Film brings light to deaf community

The sound of sirens blaring, a young boy is rushed into the hospital, then there is silence. The muffled sound of a doctor’s voice tells the boy’s parents he has lost 80 percent of the hearing in both of his ears.

This is Arthur’s story. It is not a true story, but a film titled “Found on South Street” made by California Baptist University students.

“Found on South Street” reveals Arthur’s journey through life as a deaf individual trying to discover his identity. His intelligence leads him to create a technology for the deaf community enabling the user to understand what is going on aroung him and speak clearly without additional training. However, his invention causes controversy and creates struggles for him throughout his life.

The film depicts the merging of the hearing and deaf worlds, including both deaf and hearing cast members.

Jackson Brown, junior liberal studies major, plays the role of Brian, Arthur’s close friend who is also deaf. Brown is also deaf in reality.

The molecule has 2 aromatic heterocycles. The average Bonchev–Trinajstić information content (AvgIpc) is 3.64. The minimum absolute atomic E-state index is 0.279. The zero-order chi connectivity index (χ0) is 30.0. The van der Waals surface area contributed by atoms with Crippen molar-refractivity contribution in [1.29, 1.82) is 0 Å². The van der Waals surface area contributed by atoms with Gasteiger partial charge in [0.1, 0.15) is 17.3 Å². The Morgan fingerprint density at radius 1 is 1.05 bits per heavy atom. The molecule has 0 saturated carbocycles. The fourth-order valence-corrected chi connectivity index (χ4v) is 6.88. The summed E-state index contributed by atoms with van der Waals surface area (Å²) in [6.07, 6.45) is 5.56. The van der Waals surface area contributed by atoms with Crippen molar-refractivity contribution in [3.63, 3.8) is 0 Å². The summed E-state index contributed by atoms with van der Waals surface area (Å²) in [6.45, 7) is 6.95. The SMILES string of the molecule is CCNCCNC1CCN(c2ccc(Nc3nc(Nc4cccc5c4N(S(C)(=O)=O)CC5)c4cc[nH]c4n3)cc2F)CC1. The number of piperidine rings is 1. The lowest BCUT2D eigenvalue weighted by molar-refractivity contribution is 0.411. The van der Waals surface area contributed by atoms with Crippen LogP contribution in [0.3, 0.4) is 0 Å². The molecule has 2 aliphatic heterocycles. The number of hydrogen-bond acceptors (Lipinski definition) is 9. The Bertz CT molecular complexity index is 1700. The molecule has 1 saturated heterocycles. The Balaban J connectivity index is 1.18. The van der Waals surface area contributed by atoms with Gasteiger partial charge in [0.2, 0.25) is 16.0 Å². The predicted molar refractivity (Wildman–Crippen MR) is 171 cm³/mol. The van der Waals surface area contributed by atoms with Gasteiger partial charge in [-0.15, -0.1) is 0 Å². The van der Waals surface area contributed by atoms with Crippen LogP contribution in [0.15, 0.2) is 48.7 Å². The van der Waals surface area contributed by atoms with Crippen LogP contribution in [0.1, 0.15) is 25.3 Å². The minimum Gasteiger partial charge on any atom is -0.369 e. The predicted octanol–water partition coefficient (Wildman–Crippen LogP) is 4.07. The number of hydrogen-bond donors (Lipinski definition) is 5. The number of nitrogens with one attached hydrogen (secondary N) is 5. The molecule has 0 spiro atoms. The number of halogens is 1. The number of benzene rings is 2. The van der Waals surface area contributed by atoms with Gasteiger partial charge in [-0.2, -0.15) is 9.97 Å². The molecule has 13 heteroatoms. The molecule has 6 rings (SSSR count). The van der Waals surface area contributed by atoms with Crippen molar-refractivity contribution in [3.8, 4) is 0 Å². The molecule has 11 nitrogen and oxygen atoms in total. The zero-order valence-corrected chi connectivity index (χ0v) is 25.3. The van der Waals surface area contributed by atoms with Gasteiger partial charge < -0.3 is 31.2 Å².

“The goal of the film is to raise awareness of the challenges that a deaf person has to experience and how they work around it,” Brown said. “This film is attempting to show the struggle of identity.”

Brown said both hearing people and deaf people can relate to the film because the struggle of identity is one that every person deals with. By having deaf actors as well as hearing actors, the filmmakers ensure that the deaf community is correctly and appropriately represented.

It is an opportunity to glorify God through the talents of the cast and crew and brings awareness to a culture many know little about.

Austin Cary, junior liberal studies major, is also in the film and plays the main character, Arthur. He has never acted before but said he has had an exciting experience in the filmmaking process thus far.

Being deaf himself, Cary has lived in both worlds and the film has special meaning for him.

“Since I grew up in the hearing world I am hoping to use this film to allow me to connect easier with the deaf community,” Cary said.

Whether a person is deaf or hearing, the film relates to the human struggle of finding purpose, and it can help to bring an understanding and merging of two worlds.

The team has been working on the film for over a year and “Found on South Street” is expected to be finished by May of 2014. They plan to release it in theaters soon after.

About Katey Lee

Asst. Photo Editor

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